As far as the broader argument goes, I completely agree that we need transparency and authenticity in music if we want to foster more meaningful connections with artists. The albums you referenced are excellent examples of what more vocal groups should be doing, but I don’t think Pentatonix deserves criticism in this context.

  2. Aaron from Acaville   •  

    Yeah, I figured I’d get some pushback on the PTX assertion in particular. And perhaps rightly so.

    I totally agree (and probably should have pointed out) that we are completely beside the point for the chart-topping group. Frankly, it has been many moons since my tastes jived perfectly with pop charts (and perhaps they never did, although there certainly was more overlap at some earlier time). So to be clear, I wasn’t intending to be pejorative with the poppy descriptor. In many circles, poppy can equal success.

    Your description of who they are through their music is persuasive. It still seems hollow to me, though. Catchy? Cutting edge? Pop/dance? I totally buy all of that. It also seems like the descriptors you’d use if you were walking into a record company executive’s office to pitch a new group – but it still wouldn’t tell me who they are. Are they the Talking Heads or the Pixies or the Beatles? Each of those groups could be described that way when they were in their early prime – but they are awfully different from each other, and it was Stop Making Sense or Abbey Road that helped define them. Will Pentatonix (the album) do that for Pentatonix (the group)? I dunno.

    To your point, it’s probably an excellent step in that direction. I’m unconvinced it’s a defining step, though.

    (And just to avoid any whiff of flamebait, note that I think it’s a strong album, and a brave step to use an originals album to make your wide-release bones as a pop artist.)

  3. Miranda Boyink   •  

    I agree with Mr. Bernstein on the topic of Pentatonix. They’ve already shown who they are as a group. Although they might not be what some people like to hear, they are certainly popular in the a cappella world.
    Ever since I really got into a cappella (which starting watching Pentatonix on the Sing-Off) I was amazed that they could do that with only five voices. When, they won, I was excited to see where they were going to go next, and what they were going to do. I was a bit disappointed when they began using effects on their voices and doubling tracks to get the same voice singing two different parts at the same time. To me, this is not ‘real a cappella’. Then, the music tools got even crazier, and it was easy to pick out what exactly they were doing to their voices. This is more easily recognizable in Home Free, as you can hear the deep bass line as well as Tim Foust singing the lead.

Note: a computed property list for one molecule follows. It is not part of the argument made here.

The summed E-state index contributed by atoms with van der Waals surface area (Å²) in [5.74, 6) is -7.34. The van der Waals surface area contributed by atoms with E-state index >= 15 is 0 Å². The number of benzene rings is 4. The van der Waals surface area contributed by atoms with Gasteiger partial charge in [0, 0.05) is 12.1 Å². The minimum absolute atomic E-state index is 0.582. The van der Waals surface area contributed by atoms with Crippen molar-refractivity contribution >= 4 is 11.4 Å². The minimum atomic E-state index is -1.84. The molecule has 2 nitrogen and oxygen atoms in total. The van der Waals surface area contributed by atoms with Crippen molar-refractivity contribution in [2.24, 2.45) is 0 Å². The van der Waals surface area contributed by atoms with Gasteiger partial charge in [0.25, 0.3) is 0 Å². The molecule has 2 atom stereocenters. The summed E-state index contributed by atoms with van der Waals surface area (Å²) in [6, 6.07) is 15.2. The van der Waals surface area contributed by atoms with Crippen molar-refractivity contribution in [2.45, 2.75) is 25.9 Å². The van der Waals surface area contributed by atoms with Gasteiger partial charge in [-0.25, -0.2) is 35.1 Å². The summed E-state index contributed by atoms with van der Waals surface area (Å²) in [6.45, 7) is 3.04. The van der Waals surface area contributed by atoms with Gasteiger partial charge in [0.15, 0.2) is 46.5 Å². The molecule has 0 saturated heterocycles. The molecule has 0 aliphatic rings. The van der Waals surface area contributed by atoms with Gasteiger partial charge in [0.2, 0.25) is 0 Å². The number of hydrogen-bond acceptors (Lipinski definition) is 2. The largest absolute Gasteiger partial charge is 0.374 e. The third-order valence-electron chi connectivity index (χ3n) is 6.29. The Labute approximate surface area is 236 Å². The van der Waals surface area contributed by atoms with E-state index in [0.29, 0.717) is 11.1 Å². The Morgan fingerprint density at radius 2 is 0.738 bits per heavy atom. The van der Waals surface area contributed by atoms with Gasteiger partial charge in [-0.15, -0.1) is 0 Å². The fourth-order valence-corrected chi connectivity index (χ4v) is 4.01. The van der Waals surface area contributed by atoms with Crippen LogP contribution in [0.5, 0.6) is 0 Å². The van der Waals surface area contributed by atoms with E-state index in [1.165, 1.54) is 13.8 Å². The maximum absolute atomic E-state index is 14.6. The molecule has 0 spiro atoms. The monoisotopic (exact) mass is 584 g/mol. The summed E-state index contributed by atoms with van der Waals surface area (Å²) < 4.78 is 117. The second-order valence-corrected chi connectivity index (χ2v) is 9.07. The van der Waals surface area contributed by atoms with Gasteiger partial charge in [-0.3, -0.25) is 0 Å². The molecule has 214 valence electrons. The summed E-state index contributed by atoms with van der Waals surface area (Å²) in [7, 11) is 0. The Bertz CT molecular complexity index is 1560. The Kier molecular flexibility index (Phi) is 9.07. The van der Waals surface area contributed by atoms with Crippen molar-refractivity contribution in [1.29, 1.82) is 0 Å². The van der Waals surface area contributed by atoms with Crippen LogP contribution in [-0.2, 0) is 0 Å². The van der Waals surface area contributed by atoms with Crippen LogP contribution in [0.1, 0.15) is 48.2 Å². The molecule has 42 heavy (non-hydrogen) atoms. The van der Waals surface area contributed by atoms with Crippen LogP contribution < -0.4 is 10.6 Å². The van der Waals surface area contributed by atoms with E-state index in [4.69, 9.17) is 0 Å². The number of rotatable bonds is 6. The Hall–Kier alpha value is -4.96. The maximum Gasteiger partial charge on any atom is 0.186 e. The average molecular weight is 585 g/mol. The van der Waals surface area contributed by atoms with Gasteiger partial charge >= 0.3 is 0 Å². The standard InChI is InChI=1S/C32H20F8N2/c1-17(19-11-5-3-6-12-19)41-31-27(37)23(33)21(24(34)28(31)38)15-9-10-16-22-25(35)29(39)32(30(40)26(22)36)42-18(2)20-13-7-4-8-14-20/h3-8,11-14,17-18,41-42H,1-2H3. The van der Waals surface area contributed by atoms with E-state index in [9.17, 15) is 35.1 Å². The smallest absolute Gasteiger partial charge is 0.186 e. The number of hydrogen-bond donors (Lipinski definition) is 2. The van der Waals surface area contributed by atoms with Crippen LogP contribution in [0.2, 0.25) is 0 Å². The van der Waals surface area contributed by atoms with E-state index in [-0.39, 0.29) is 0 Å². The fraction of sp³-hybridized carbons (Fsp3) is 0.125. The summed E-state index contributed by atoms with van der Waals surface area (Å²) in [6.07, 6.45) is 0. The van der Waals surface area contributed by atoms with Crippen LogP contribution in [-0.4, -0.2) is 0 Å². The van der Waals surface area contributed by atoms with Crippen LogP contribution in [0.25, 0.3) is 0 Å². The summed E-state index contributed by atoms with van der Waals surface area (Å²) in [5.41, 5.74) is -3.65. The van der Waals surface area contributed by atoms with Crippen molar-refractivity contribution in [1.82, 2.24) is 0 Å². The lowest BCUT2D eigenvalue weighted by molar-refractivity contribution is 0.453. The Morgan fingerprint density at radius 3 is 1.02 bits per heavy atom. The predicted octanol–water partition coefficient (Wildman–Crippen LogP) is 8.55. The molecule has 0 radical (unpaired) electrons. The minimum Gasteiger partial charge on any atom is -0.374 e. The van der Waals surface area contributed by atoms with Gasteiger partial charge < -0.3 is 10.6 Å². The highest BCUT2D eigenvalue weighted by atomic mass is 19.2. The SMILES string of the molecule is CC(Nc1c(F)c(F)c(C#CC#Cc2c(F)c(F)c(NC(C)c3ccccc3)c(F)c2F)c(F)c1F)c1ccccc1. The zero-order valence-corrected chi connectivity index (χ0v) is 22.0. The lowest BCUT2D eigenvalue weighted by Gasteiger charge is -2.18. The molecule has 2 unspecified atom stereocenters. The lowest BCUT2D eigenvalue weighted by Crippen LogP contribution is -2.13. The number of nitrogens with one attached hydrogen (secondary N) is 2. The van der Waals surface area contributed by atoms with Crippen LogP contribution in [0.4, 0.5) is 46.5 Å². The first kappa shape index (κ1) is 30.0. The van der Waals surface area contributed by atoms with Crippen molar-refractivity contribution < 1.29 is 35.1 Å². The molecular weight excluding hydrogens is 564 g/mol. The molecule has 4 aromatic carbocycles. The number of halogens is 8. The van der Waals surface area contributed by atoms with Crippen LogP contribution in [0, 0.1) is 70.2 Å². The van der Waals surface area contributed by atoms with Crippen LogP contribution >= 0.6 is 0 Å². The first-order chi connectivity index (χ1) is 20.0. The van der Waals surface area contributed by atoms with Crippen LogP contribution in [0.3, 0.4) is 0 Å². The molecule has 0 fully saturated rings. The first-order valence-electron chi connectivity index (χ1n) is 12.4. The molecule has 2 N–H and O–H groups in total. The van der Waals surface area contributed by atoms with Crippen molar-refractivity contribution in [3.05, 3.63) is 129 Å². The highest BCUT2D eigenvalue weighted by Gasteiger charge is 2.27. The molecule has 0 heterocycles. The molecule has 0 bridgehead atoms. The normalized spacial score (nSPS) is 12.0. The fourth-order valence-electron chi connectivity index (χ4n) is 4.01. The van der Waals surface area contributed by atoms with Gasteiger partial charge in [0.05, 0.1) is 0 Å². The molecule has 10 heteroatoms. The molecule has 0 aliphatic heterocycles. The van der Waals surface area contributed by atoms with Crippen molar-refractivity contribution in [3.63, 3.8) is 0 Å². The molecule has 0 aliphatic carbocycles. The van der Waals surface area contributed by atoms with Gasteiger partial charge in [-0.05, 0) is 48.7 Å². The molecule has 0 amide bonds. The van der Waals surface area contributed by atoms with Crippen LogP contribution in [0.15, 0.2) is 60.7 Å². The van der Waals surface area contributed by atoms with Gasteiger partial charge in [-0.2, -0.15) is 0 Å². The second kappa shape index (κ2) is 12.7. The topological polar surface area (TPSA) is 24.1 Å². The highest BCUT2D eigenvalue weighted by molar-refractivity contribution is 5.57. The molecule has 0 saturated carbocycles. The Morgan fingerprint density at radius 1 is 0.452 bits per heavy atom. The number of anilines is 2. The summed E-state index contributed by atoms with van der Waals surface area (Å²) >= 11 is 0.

So for me, I feel more satisfied with seeing a live performance rather then dissatisfied. That’s my take on it, and always has been.
    You didn’t exactly say where you stood on the topic of new musical effects, and that was probably purposeful, but, if I may ask, what do you think about it? Do you like the fuller sounds groups make with the effects, or do you prefer the authenticy of the live shows with one track per member?

  4. Aaron from Acaville   •  

    Miranda, I think we had really similar experiences with the ascent of Pentatonix. I remember when they sharpened their sound for Video Killed The Radio Star on the Sing-Off, and for me, it was all over. I mean, sure, there were some other outstanding groups on that season – Urban Method stands out as another that could’ve gone pro and big-time, too – but Pentatonix was gaining confidence and adding to their sound “arsenal” every episode. Given the grueling nature of the taping schedule of the show, it’s really quite amazing.

    I am not averse to the use of tools per se, when they’re used to deepen the intrinsic nature of the group. For instance, Home Free has a killer bass in Rob Lundquist (and if you review their early years, had a succession of amazing basses along the way, too). So if and when they add an Octavizer, I’m OK. (And with good sound engineering, they can even replicate that pretty easily live.)

    My Spidey senses start to tingle, though, when it sounds like the effects are the end in and of themselves. That’s not necessarily all of Pentatonix, although I feel it sometimes flirts with that line a bit.

    I suspect our sensibilities are fairly similar, although I might draw the line in a slightly different place. I appreciate your thoughts!

    • Miranda Boyink   •  

      Yes, Pentatonix did really start to shine in ‘Video Killed the Radio Star’.
      Actually, Home Free’s killer bass is Tim Foust. Rob Lundquist is the high tenor. But yes, I have traced their bass history, and it is pretty amazing how many inhumanly low voices have come their way.

  5. Aaron from Acaville   •  

    Of course, I meant Tim Foust as the bass. In my defense, I was at the end of a long festival weekend and on a late-night trip home. Oops – no offense meant to Rob or Tim. (If I was going to screw it up, I managed to do it with complete opposites! :-) )

    • Miranda Boyink   •  

      Haha! I’ve always wondered if Rob wished he could sing as low as Tim, or the other way around from Tim’s end.